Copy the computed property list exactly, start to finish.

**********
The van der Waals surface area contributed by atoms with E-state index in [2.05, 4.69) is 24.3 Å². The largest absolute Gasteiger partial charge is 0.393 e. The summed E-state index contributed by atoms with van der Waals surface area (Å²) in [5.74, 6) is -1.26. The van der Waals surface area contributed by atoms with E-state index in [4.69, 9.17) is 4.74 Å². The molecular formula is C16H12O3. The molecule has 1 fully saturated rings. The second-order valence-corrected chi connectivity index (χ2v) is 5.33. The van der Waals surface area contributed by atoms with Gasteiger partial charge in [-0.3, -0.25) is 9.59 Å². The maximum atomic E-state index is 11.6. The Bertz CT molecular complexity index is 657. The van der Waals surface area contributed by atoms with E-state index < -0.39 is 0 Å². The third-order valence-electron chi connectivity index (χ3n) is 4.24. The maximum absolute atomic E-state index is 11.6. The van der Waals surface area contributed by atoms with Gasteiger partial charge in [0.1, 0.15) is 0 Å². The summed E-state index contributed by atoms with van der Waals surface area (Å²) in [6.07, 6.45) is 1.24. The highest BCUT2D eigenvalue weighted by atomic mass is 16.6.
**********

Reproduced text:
The van der Waals surface area contributed by atoms with E-state index in [2.05, 4.69) is 24.3 Å². The largest absolute Gasteiger partial charge is 0.393 e. The summed E-state index contributed by atoms with van der Waals surface area (Å²) in [5.74, 6) is -1.26. The van der Waals surface area contributed by atoms with E-state index in [4.69, 9.17) is 4.74 Å². The molecular formula is C16H12O3. The molecule has 1 fully saturated rings. The second-order valence-corrected chi connectivity index (χ2v) is 5.33. The van der Waals surface area contributed by atoms with Gasteiger partial charge in [-0.3, -0.25) is 9.59 Å². The maximum atomic E-state index is 11.6. The Bertz CT molecular complexity index is 657. The van der Waals surface area contributed by atoms with E-state index < -0.39 is 0 Å². The third-order valence-electron chi connectivity index (χ3n) is 4.24. The maximum absolute atomic E-state index is 11.6. The van der Waals surface area contributed by atoms with Gasteiger partial charge in [0.1, 0.15) is 0 Å². The summed E-state index contributed by atoms with van der Waals surface area (Å²) in [6.07, 6.45) is 1.24. The highest BCUT2D eigenvalue weighted by atomic mass is 16.6.